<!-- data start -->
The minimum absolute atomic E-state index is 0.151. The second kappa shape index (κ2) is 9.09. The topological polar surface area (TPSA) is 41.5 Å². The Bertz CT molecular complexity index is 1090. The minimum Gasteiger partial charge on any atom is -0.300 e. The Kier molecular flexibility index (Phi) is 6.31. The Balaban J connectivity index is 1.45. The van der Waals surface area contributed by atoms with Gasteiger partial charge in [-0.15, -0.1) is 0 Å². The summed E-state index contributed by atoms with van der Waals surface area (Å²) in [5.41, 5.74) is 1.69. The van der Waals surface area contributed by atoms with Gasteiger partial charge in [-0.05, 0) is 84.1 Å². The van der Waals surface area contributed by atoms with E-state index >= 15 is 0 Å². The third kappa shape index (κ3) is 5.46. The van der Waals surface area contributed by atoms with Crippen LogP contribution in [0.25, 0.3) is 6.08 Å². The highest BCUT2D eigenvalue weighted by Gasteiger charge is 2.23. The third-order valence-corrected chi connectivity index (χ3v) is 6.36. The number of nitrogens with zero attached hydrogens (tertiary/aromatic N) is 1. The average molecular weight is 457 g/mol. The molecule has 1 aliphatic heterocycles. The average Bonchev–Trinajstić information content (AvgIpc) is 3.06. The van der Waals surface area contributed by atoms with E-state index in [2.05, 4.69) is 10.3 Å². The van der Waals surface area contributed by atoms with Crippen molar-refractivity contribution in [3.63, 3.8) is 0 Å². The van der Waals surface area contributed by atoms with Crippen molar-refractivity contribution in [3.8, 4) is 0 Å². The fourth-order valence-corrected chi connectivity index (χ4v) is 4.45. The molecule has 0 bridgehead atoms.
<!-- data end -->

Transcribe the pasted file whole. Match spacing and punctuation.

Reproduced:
The minimum absolute atomic E-state index is 0.151. The second kappa shape index (κ2) is 9.09. The topological polar surface area (TPSA) is 41.5 Å². The Bertz CT molecular complexity index is 1090. The minimum Gasteiger partial charge on any atom is -0.300 e. The Kier molecular flexibility index (Phi) is 6.31. The Balaban J connectivity index is 1.45. The van der Waals surface area contributed by atoms with Gasteiger partial charge in [-0.15, -0.1) is 0 Å². The summed E-state index contributed by atoms with van der Waals surface area (Å²) in [5.41, 5.74) is 1.69. The van der Waals surface area contributed by atoms with Gasteiger partial charge in [-0.05, 0) is 84.1 Å². The van der Waals surface area contributed by atoms with E-state index >= 15 is 0 Å². The third kappa shape index (κ3) is 5.46. The van der Waals surface area contributed by atoms with Crippen LogP contribution in [0.25, 0.3) is 6.08 Å². The highest BCUT2D eigenvalue weighted by Gasteiger charge is 2.23. The third-order valence-corrected chi connectivity index (χ3v) is 6.36. The number of nitrogens with zero attached hydrogens (tertiary/aromatic N) is 1. The average molecular weight is 457 g/mol. The molecule has 1 aliphatic heterocycles. The average Bonchev–Trinajstić information content (AvgIpc) is 3.06. The van der Waals surface area contributed by atoms with E-state index in [2.05, 4.69) is 10.3 Å². The van der Waals surface area contributed by atoms with Crippen molar-refractivity contribution in [3.63, 3.8) is 0 Å². The van der Waals surface area contributed by atoms with Crippen molar-refractivity contribution in [3.8, 4) is 0 Å². The fourth-order valence-corrected chi connectivity index (χ4v) is 4.45. The molecule has 0 bridgehead atoms.